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Re: [PATCH] support for server name indication (RFC 4366)

From: Yang Tse <>
Date: Thu, 14 Feb 2008 16:46:58 +0100

2008/2/14, Peter Sylvester wrote:

> > Now the concern I have is related with the real world interoperability
> > state with existing servers that might simply close the connection if
> > they don't understand or properly handle client TLS extensions. This
> > is a good reason to allow the user to enable or disable at will client
> > TLS extensions.

> [...]
> I have not heard (but I am not listening very hardly) about servers that
> badly implement extensions. There are not that many ssl server
> implementions out in the wild, and the SNI patch based on openssl
> for the most deployed open source implementation was done in our
> office. :-)
> From 3546:
> The extensions are designed to be
> backwards compatible - meaning that TLS 1.0 clients that support the
> extensions can talk to TLS 1.0 servers that do not support the
> extensions, and vice versa.
> read also the second half of section 2.1 of rfc3546

Yep, which says...

"Thus the use of the extended client hello defined above should not
"break" existing TLS 1.0 servers."

I did understand that it is theoretically TLS back compatible and that
proper TLS server implementations _must_ be back compatible. That was
the reason for asking for some real world data. lib/curl as a
client-library/tool can not foresee if it will be used with properly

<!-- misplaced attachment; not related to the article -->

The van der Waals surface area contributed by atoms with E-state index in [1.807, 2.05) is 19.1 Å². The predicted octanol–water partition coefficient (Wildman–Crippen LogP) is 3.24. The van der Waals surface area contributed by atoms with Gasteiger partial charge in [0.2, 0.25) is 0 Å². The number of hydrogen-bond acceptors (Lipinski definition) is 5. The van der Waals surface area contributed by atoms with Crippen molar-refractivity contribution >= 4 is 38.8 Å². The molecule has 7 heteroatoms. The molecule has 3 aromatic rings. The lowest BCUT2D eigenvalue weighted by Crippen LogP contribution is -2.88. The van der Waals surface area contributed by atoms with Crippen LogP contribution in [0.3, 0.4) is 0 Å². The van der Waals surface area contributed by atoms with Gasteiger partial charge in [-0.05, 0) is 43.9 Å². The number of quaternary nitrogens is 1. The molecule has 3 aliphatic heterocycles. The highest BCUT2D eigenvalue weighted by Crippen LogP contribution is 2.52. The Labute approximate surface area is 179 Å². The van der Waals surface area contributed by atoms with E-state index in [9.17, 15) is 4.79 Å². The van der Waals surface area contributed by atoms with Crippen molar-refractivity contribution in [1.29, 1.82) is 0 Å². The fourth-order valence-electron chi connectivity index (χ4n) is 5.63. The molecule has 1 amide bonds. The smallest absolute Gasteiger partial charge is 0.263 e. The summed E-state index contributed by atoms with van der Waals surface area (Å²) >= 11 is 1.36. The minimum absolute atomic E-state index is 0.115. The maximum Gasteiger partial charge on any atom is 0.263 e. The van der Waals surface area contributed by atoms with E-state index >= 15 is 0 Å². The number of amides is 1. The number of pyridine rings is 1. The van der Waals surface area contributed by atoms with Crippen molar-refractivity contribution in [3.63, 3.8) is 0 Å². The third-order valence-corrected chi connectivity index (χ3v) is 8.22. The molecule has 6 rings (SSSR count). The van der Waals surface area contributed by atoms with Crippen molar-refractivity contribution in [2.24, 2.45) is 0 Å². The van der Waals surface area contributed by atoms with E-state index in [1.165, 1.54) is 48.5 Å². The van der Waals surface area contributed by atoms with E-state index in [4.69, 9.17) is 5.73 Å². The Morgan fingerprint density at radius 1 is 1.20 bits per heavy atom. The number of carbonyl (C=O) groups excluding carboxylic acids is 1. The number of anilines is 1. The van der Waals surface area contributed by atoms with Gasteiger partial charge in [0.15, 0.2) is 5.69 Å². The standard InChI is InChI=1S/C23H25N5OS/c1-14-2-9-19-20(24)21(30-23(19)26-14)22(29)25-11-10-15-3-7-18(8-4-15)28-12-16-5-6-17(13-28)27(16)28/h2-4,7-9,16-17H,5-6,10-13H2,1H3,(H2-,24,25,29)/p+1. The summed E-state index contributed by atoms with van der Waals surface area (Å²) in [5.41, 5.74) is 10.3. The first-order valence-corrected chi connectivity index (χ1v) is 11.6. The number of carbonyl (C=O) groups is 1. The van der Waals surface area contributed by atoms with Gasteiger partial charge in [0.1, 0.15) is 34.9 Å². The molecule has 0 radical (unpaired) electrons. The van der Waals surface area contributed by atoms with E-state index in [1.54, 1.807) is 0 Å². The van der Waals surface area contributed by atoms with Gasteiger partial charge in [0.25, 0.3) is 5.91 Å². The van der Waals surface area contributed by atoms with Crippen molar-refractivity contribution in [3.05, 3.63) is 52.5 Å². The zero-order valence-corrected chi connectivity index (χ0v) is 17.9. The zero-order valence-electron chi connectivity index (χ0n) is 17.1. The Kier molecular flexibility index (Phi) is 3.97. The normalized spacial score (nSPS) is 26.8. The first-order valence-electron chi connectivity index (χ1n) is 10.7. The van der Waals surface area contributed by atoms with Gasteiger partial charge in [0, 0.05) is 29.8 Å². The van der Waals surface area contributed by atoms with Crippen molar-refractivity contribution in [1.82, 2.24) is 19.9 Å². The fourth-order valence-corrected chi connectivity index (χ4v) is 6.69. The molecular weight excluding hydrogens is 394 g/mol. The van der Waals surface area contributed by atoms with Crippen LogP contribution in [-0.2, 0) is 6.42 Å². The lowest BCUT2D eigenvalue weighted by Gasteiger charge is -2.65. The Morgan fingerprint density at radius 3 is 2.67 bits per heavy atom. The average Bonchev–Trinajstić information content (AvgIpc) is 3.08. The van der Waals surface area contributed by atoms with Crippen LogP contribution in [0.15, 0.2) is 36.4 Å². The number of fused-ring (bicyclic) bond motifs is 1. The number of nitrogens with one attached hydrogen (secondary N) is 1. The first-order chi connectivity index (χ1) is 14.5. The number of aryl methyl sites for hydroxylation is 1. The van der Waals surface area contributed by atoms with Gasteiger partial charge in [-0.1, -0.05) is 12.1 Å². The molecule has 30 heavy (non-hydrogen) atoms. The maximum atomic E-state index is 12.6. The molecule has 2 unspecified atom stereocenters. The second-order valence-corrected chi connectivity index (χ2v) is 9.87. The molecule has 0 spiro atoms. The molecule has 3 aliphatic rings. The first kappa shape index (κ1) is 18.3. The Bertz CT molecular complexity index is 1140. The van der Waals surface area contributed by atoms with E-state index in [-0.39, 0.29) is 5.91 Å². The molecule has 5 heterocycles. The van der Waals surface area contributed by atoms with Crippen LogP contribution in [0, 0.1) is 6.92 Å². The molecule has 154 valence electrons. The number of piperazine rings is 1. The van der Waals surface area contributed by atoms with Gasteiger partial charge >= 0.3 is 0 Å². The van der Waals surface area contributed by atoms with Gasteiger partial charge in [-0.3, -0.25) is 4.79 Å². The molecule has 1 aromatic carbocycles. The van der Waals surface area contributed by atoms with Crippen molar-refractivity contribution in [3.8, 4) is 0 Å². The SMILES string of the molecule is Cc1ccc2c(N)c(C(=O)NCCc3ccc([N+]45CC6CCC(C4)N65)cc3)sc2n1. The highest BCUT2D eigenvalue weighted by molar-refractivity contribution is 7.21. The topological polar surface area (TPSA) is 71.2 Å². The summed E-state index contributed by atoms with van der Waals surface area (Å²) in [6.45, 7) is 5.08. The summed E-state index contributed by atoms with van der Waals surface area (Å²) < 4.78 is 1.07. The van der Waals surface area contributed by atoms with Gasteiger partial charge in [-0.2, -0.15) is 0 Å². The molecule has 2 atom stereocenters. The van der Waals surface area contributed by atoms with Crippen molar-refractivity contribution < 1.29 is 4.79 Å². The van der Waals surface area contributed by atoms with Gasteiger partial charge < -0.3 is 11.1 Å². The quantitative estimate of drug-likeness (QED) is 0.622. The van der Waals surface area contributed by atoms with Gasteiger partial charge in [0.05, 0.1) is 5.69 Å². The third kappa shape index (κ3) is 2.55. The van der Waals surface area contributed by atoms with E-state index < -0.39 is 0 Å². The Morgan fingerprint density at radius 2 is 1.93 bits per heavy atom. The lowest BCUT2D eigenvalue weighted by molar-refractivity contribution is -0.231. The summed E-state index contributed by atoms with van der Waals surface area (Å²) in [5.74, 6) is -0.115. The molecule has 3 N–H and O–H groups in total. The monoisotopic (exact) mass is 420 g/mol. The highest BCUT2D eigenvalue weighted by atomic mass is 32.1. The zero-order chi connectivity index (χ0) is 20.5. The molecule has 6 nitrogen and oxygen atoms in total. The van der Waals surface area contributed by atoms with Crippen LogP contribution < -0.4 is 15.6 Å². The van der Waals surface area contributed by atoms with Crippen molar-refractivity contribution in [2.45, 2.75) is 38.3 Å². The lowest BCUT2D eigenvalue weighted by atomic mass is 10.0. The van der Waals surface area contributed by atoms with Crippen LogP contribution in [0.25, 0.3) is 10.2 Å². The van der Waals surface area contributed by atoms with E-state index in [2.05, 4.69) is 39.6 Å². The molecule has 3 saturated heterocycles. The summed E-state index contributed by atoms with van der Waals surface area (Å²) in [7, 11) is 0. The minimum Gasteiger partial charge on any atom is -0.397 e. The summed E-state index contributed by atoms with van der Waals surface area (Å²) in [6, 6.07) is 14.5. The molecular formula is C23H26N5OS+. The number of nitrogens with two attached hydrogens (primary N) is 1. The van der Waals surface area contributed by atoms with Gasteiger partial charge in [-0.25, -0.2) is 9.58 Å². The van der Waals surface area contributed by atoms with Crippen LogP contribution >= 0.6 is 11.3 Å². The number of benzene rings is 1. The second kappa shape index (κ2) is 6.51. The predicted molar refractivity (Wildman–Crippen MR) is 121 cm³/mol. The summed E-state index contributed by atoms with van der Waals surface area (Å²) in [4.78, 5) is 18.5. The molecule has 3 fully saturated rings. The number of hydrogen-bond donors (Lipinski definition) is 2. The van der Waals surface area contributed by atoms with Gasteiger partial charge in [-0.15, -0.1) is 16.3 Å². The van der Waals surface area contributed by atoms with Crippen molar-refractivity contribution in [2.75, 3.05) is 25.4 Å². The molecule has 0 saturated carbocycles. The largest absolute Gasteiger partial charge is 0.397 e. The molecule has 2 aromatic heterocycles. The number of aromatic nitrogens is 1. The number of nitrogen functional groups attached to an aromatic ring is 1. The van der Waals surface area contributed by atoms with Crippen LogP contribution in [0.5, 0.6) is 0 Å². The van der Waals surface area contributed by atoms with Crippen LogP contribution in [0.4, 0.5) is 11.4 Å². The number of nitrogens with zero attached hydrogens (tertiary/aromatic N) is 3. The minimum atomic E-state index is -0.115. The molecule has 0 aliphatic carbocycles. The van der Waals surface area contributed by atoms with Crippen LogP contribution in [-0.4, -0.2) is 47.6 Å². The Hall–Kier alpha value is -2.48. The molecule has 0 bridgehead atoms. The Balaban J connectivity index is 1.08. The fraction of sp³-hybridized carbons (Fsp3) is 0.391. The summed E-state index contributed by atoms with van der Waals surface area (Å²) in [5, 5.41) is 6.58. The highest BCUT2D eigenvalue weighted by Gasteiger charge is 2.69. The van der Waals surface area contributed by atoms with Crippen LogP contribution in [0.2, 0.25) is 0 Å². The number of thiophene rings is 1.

TLS implemented servers.

> > Does OpenSSL retry a connection with TLS extensions disabled if a
> > connection attempt with extensions enabled is remotely closed before
> > handshake is completed ?
> No. If the OpenSSL user, i.e. the application wants a feature,
> how can OpenSSL decide differently?
> Well, you want me to establish a secured connexion.
> But since no cipher is available the connexion will be in clear text?

Good, the SSL library must give back what the user asks for or nothing.

But now I go back to lib/curl reasoning and how TLS extensions as a
whole and each particular TLS extension in particular should affect
libcurl or curl users. In other words how the TLS client extensions
should or could be used in libcurl and curl.

And this is completely different than asking for an encrypted
connection and getting an unsecured one ;-)

I don't think that its an aberration to let lib/curl retry a
connection without TLS extensions, if when first tried with them the
connection has been remotely dropped. Most probably lib/curl user will
have no influence at all in forcing anyone to fix/upgrade their
deployed servers.

Ok, no matter what I've previously said, I told you that I could
change my opinion...

Now I'm ok with TLS extensions active as default, as long as there is
an option to disable all TLS extensions at once and simply use TLS 1.0
and when other extensions were introduced it would be nice to have
options to disable each TLS extension individually.

Received on 2008-02-14